July 9, 2004
In response to the finding of an adult cow that tested positive for BSE in the State of Washington, FDA is taking action to minimize human exposure to materials that scientific studies have demonstrated to contain the BSE agent when they come from cattle infected with the disease. This action is consistent with the interim final rule issued by the U.S. Department of Agriculture (USDA) prohibiting certain cattle materials from use as human food. It is widely accepted that consumption of products contaminated with the agent that causes BSE results in the human illness, variant Creutzfeldt-Jakob disease (vCJD). In conjunction with the interim final rule (IFR), FDA is issuing a proposed rule to require that manufacturers and processors of human food and cosmetics that are manufactured from, processed with, or otherwise contain material from cattle, establish and maintain records sufficient to demonstrate that the food and cosmetics are in compliance with the IFR.
The interim final rule also requires that FDA-regulated food and cosmetic manufacturers and processors make available to FDA any existing records that may be relevant to their compliance with the prohibitions in the rule.
What are specified risk materials? Specified risk materials, from cattle 30 months and older, are the:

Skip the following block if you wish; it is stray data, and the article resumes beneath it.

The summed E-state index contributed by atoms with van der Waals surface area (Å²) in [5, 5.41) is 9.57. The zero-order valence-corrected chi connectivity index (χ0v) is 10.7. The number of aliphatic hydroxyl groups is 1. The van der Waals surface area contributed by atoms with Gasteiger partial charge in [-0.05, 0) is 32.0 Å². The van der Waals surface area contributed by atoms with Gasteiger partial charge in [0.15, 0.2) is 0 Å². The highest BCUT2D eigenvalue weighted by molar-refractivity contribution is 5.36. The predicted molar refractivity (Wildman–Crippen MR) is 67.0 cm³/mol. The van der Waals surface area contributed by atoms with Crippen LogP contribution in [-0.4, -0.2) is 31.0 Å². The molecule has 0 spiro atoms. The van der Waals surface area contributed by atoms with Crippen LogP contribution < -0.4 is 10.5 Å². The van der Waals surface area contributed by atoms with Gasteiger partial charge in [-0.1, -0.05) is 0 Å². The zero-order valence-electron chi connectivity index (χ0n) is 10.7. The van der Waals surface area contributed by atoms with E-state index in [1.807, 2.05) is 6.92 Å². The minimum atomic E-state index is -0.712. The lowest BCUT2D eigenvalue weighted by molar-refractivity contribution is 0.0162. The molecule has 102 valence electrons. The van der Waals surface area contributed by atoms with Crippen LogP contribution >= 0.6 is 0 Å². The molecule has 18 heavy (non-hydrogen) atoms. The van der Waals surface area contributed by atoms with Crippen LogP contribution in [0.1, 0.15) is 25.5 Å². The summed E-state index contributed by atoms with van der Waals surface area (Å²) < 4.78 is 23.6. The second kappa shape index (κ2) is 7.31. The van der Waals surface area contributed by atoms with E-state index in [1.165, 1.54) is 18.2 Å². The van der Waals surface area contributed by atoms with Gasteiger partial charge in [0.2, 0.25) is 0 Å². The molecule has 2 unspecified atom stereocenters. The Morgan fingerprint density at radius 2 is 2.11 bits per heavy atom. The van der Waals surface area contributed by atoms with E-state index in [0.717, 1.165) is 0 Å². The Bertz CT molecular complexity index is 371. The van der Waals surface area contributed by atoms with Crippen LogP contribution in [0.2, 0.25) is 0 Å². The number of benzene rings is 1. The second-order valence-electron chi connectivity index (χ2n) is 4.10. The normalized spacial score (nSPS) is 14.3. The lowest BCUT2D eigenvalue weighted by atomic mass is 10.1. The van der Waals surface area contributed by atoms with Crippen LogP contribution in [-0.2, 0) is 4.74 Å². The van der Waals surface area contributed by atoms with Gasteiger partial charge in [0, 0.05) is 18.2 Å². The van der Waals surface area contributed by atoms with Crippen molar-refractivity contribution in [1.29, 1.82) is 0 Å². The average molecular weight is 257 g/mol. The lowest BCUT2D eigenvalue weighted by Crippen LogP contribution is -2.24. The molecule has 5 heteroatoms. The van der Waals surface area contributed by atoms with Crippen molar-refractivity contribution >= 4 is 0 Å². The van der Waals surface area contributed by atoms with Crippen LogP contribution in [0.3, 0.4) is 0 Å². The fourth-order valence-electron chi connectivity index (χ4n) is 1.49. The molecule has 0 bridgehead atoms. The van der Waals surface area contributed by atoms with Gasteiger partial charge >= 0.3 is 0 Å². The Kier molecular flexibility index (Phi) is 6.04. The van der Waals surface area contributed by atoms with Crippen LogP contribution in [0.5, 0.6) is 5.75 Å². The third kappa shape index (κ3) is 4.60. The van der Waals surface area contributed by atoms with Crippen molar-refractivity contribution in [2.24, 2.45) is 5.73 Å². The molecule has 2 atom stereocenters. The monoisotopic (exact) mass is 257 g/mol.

Specified risk materials from cattle of any age are the
Prohibited cattle materials do not include tallow that contains no more than 0.15 percent hexane-insoluble impurities and tallow derivatives.
What products are covered by the interim final rule? All FDA-regulated human food and cosmetics, including:
How can food manufacturers and processors comply? Manufacturers and processors who currently use prohibited cattle materials will need to switch to alternative ingredients. In addition, the rule requires that manufacturers and processors make existing records related to compliance with the rule available to FDA for inspection and copying.
When does the rule take effect? This rule is in effect as of July 14, 2004, the date of its publication in the Federal Register, however, FDA is providing a 90-day comment period on this interim final rule. The rule applies to human food and cosmetics manufactured from, processed with, or that otherwise contain material, from cattle slaughtered on or after the interim final rule's effective date.
How to comment on this interim final regulation: Comments on this interim final regulation, (Docket Number 2004N-0081), will be accepted until October 12, 2004. Written comments can be sent to the Dockets Management Branch (HFA-305), Food and Drug Administration, 5630 Fishers Lane, Room 1061, Rockville, MD 20852. Comments can be sent electronically to www.fda.gov/dockets/ecomments or as an e-mail to firstname.lastname@example.org. Please ensure that you include in your submission the docket number that applies to your comment: Prohibited Cattle Materials--Docket No. 2004N-0081.